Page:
for visitors. The collaboration enabled members of the Romani community to emphasise how much an audio recording would make the exhibition more accessible to Romani audiences. The exhibition was visited by over 5,000 people. Preserving heritage Since the exhibition, Dr Matthews has been able to use her research as evidence to support some of the individuals involved in the project to set up a new charity that collects, preserves and shares Gypsy and Traveller heritage and increases the public understanding and awareness of the heritage and culture of Gypsy and Traveller people. This research has enabled Dr Matthews to work with cultural producers to increase positive and sensitive representations of Romani people in galleries, on television, in the media, on stage, on radio and online to increase cultural understanding about Romani culture and history in Britain.

Dismantling stereotypes Dr Jodie Matthews, Reader in English Literature, has carried out extensive research on these stereotypes. Over a decade she has researched the representation of Romani people and deconstructed these stereotypes in order to investigate their discursive power. Her research demonstrates that racist stereotypes are neither ‘common sense’ nor true, and can be undermined or disproved. Representation has real life effects on ethnic minorities, for instance, the upsurge in anti-Gypsy bullying after Big Fat Gypsy Weddings aired on television, and reliance on stereotypical portrayals of Romani people is known to have a negative impact on Romani communities. By adopting a transhistorical approach to representations of Romani people, Dr Matthews’ research revealed a number of findings: the same powerful images are reused over centuries, compounding stereotypes; non-Romani people, especially those with discursive power and cultural capital, are responsible for repeating and revising those stereotypes; and Romani people are often excluded from mainstream narratives of Britishness.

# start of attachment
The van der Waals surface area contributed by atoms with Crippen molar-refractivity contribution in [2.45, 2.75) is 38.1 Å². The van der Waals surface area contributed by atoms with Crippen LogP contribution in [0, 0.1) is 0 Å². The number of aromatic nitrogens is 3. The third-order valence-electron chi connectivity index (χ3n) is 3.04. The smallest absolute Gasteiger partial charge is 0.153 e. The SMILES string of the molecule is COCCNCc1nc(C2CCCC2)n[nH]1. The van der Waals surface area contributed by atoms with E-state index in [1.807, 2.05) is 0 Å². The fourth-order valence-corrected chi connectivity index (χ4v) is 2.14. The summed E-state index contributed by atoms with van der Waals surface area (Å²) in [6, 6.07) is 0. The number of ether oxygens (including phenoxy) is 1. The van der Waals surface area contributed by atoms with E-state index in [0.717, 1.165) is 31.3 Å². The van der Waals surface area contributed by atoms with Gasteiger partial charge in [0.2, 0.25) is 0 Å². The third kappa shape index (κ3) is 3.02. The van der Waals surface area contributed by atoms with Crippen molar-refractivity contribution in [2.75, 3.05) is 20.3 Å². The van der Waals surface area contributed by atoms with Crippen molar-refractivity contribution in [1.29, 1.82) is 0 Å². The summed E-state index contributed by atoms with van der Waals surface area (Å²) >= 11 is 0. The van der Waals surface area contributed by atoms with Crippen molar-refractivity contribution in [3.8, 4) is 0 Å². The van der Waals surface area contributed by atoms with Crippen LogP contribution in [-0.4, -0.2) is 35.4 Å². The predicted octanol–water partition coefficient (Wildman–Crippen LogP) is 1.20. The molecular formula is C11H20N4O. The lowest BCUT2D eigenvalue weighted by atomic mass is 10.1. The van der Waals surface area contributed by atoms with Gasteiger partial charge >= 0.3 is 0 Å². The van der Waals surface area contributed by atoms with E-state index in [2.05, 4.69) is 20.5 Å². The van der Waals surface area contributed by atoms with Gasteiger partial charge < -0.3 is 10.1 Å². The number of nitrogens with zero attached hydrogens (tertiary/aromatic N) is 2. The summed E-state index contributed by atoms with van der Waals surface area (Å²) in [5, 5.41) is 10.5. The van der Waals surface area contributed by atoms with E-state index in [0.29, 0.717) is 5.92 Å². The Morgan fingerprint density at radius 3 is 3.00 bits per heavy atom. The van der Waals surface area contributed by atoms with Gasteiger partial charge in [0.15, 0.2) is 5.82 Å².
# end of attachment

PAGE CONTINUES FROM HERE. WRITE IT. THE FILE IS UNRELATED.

Dr Jodie Matthews

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Reporting violent extremism When they work with new colleagues at the University of California in Los Angeles (UCLA), the University of Illinois in Chicago and Ryerson University in Toronto, Professors Thomas and Grossman will adopt the same methodology that they used for their Australian and UK studies – although with much larger sample sizes – and will hold an intensive introductory workshop for all the research teams, to take place in Chicago.

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Professor Paul Thomas

Community reporting

Family and friends of potential terrorists and perpetrators of atrocities such as school shootings could provide crucial information to the authorities in the fight against violent extremism. However, encouraging them to report their concerns to the authorities is a complex issue with barriers often preventing community reporting. Government agencies in the USA and Canada want to find out how they can forestall extremist violence and have called on the aid of Professor Paul Thomas who has researched the issue and provided policy guidelines in the UK.